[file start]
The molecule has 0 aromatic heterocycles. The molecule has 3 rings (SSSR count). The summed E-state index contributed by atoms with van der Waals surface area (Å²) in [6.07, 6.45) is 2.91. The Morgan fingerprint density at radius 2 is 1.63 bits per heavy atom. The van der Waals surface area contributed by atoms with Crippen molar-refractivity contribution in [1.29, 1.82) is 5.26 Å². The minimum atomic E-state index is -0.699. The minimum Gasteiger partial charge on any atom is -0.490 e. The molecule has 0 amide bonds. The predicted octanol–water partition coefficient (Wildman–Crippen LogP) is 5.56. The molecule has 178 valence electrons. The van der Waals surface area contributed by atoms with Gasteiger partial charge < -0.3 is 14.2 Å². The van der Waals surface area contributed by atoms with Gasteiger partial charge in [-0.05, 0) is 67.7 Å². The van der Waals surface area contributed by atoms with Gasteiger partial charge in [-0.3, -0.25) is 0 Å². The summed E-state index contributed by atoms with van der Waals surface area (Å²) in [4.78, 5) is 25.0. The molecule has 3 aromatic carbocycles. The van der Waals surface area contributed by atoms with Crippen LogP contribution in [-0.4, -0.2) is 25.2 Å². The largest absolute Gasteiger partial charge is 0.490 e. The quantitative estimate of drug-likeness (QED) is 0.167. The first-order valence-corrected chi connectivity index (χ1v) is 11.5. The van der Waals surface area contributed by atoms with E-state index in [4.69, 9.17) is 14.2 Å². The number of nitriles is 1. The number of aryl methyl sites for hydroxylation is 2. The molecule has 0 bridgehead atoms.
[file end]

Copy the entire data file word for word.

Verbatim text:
The molecule has 0 aromatic heterocycles. The molecule has 3 rings (SSSR count). The summed E-state index contributed by atoms with van der Waals surface area (Å²) in [6.07, 6.45) is 2.91. The Morgan fingerprint density at radius 2 is 1.63 bits per heavy atom. The van der Waals surface area contributed by atoms with Crippen molar-refractivity contribution in [1.29, 1.82) is 5.26 Å². The minimum atomic E-state index is -0.699. The minimum Gasteiger partial charge on any atom is -0.490 e. The molecule has 0 amide bonds. The predicted octanol–water partition coefficient (Wildman–Crippen LogP) is 5.56. The molecule has 178 valence electrons. The van der Waals surface area contributed by atoms with Gasteiger partial charge < -0.3 is 14.2 Å². The van der Waals surface area contributed by atoms with Gasteiger partial charge in [-0.05, 0) is 67.7 Å². The van der Waals surface area contributed by atoms with Gasteiger partial charge in [-0.3, -0.25) is 0 Å². The summed E-state index contributed by atoms with van der Waals surface area (Å²) in [4.78, 5) is 25.0. The molecule has 3 aromatic carbocycles. The van der Waals surface area contributed by atoms with Crippen LogP contribution in [-0.4, -0.2) is 25.2 Å². The largest absolute Gasteiger partial charge is 0.490 e. The quantitative estimate of drug-likeness (QED) is 0.167. The first-order valence-corrected chi connectivity index (χ1v) is 11.5. The van der Waals surface area contributed by atoms with E-state index in [4.69, 9.17) is 14.2 Å². The number of nitriles is 1. The number of aryl methyl sites for hydroxylation is 2. The molecule has 0 bridgehead atoms.